# Glutamate transporter blockade affects $Ca^{2+}$ responses in astrocytes

Padmashri, R and Sikdar, SK (2008) Glutamate transporter blockade affects $Ca^{2+}$ responses in astrocytes. In: Neuroscience, 151 (1). pp. 56-62.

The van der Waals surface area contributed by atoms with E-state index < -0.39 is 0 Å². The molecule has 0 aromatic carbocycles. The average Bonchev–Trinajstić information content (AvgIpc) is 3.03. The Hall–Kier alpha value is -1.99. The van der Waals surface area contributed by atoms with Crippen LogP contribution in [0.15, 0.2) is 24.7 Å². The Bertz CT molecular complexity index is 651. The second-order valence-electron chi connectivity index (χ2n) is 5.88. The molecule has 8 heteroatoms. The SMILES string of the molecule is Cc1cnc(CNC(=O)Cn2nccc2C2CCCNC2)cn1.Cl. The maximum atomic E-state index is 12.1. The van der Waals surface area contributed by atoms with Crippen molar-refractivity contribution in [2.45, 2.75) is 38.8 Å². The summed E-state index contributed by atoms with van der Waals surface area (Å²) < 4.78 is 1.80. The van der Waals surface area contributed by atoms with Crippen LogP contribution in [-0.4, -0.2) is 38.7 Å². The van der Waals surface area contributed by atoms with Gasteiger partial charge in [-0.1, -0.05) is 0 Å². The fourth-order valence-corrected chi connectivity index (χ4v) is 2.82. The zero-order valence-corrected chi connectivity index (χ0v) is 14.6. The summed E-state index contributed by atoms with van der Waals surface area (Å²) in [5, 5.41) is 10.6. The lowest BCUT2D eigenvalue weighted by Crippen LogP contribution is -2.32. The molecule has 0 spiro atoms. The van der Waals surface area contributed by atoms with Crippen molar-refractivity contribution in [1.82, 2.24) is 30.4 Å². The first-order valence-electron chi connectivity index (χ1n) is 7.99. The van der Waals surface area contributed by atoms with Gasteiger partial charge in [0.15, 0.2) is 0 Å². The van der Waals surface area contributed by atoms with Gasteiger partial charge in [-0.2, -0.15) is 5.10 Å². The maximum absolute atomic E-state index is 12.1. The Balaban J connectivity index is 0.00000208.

Brief pretreatment of astrocytes in culture with glutamate (500 \mu M for 20 min), was earlier shown to significantly enhance the $Ca^{2+}$ responses to a depolarizing pulse. It is known that malfunction of glutamate transporters increases extracellular glutamate concentration. We hypothesized that pretreatment of astrocytes with glutamate in conditions where the glutamate transporter activity is blocked should cause further elevation of the $Ca^{2+}$ responses to a depolarizing pulse. To test the hypothesis we pretreated astrocytes in culture (primary rat astrocyte cultures) with glutamate (500 \mu M) and glutamate transport inhibitor, threo-\beta-hydroxy-aspartate (200 \mu M, TBHA) or glutamate (500 \mu M) in $Na^{+}$ free extracellular solution for 20 min. The $Ca^{2+}$ responses were elicited by depolarization of the astrocyte to evoke voltage-gated $Ca^{2+}$ currents. Paradoxical attenuation of the $Ca^{2+}$ transients was observed when the glutamate pretreatment was done in conditions that blocked glutamate transport, accompanied by faster rise and decay times. When the experiments were done on astrocyte pairs that were pretreated with glutamate and TBHA, we observed attenuated $Ca^{2+}$ responses in the adjoining cell when compared with the depolarized cell. The results were contrary to our earlier observation of heightened responses in the adjoining cell of the astrocyte pair, in cells pretreated with glutamate alone. The attenuated $Ca^{2+}$ responses in astrocytes would imply decrease in the vesicular release of glutamate and ATP. Extracellular glutamate concentration dependent regulation of the $Ca^{2+}$ signaling mechanism thus seems to operate in astrocytes, which may be important in regulating the neurotoxic accumulation of glutamate in the extracellular space and the synapse.